A photoflash unit is a Resistor-Capacitor circuit. It utilizes a fundamental property of capacitors. A capacitor opposes an abrupt change in the voltage and this ability of a capacitor is put to use.
Circuit design of a photoflash unit:
A photoflash unit has a simple circuit design: a high-voltage direct current (DC) supply is connected in series with a high-resistance resistor (which we’ll call ‘R1′). This resistor limits the current flow. A capacitor ‘C’ is connected in parallel with a flash lamp. The resistance ‘R2’ of a flash lamp is of small value. The circuit contains a switch between the large resistance ‘R1’ and a small resistance flash lamp ‘R2’, such that it can connect either resistance at any time during the process.
How does it work?
When the switch connects R1, the capacitor begins to become charged. The charging of a capacitor is time consuming due to a large ‘time constant’. The time constant is the product of the resistance ‘R1’ and the capacitance ‘C’, given by the following expression:
Time Constant = Resistance of large Resistance * Capacitance
T = R1*C
During the charging process, the potential of the capacitor starts rising gradually. Initially it has the value of zero but by the charging it rises to a steady value of ‘Vs’. As the voltage increases, the value of the electric current passing through it decreases from peak value to zero. This limiting of current happens due to the large resistance R1. The charging time of a capacitor is approximately equal to five times the time constant. That is;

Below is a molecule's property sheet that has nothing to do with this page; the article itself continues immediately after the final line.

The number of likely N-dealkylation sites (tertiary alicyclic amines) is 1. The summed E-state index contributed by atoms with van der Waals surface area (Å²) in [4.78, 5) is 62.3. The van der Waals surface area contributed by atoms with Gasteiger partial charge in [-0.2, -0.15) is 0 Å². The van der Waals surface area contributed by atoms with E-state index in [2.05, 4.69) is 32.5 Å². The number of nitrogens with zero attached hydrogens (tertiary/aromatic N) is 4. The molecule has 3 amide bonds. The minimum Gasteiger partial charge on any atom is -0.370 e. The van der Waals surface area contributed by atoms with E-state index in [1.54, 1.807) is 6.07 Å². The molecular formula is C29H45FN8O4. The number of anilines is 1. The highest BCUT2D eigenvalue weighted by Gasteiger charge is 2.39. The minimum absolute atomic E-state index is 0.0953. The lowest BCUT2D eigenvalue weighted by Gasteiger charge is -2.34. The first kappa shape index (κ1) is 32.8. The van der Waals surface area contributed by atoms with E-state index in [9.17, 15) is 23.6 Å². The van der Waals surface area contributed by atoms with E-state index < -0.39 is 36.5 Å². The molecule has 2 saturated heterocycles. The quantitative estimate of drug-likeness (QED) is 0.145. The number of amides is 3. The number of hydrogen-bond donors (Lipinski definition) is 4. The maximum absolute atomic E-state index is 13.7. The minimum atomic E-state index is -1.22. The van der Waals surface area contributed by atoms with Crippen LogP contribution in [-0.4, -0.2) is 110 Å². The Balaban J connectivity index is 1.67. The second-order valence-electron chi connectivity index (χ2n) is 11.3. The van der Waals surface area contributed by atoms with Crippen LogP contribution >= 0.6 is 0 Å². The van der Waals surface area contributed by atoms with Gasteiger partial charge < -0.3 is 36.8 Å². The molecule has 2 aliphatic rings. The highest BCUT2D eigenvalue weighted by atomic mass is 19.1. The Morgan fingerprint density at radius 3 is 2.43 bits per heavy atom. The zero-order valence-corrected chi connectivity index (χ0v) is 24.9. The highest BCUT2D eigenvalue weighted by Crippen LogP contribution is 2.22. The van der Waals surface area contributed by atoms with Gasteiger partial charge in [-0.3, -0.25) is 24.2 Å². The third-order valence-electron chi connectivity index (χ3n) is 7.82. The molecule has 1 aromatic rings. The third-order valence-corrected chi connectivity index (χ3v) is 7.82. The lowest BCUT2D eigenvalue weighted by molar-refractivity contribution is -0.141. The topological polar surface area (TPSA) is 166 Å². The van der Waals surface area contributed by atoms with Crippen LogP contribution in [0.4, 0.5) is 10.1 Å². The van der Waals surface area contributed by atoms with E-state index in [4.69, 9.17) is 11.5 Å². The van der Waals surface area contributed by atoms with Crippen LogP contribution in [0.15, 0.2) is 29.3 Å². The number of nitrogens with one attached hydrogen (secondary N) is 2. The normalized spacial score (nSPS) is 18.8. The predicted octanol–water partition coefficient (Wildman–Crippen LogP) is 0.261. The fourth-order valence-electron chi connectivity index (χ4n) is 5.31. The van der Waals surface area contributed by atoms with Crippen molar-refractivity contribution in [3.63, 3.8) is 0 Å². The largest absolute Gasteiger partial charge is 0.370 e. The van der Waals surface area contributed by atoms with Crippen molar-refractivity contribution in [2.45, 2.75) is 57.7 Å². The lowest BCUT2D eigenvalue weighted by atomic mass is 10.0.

Charging time of capacitor = 5*Time constant
The discharging process of a capacitor takes place when switch connects with the flash lamp (with small resistance ‘R2’). The low resistance of the flash lamp allows a high discharge electric current to flow in a brief period of time. The discharging time is almost five times the product of small resistance ‘R2’ and the capacitance ‘C’, given by the following relation:
Discharging time of a capacitor = 5* (R2*C)
The photoflash unit circuit emits a high current pulse of short duration during the complete charging and discharging process of this simple Resistor- Capacitor Circuit. Such an RC circuit has many other practical applications, including Radar Transmitter Tubes and Electric Spot Welding.